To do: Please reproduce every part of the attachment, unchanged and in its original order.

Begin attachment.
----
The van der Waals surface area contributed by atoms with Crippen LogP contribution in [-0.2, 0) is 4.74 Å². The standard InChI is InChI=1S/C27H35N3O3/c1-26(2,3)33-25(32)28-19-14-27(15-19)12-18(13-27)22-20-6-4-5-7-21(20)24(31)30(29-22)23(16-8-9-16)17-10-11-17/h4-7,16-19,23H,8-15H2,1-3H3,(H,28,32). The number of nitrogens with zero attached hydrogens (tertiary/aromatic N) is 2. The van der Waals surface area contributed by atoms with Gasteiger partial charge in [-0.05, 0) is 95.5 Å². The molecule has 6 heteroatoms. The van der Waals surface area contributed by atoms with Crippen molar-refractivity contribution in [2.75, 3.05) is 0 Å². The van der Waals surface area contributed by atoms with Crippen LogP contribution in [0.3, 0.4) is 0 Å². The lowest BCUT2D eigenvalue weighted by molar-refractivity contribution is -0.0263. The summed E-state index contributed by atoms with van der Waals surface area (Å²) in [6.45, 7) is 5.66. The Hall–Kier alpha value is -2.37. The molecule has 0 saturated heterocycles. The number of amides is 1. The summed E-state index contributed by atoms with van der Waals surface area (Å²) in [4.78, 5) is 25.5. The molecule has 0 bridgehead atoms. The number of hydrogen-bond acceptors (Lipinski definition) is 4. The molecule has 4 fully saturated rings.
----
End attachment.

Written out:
The van der Waals surface area contributed by atoms with Crippen LogP contribution in [-0.2, 0) is 4.74 Å². The standard InChI is InChI=1S/C27H35N3O3/c1-26(2,3)33-25(32)28-19-14-27(15-19)12-18(13-27)22-20-6-4-5-7-21(20)24(31)30(29-22)23(16-8-9-16)17-10-11-17/h4-7,16-19,23H,8-15H2,1-3H3,(H,28,32). The number of nitrogens with zero attached hydrogens (tertiary/aromatic N) is 2. The van der Waals surface area contributed by atoms with Gasteiger partial charge in [-0.05, 0) is 95.5 Å². The molecule has 6 heteroatoms. The van der Waals surface area contributed by atoms with Crippen molar-refractivity contribution in [2.75, 3.05) is 0 Å². The van der Waals surface area contributed by atoms with Crippen LogP contribution in [0.3, 0.4) is 0 Å². The lowest BCUT2D eigenvalue weighted by molar-refractivity contribution is -0.0263. The summed E-state index contributed by atoms with van der Waals surface area (Å²) in [6.45, 7) is 5.66. The Hall–Kier alpha value is -2.37. The molecule has 0 saturated heterocycles. The number of amides is 1. The summed E-state index contributed by atoms with van der Waals surface area (Å²) in [4.78, 5) is 25.5. The molecule has 0 bridgehead atoms. The number of hydrogen-bond acceptors (Lipinski definition) is 4. The molecule has 4 fully saturated rings.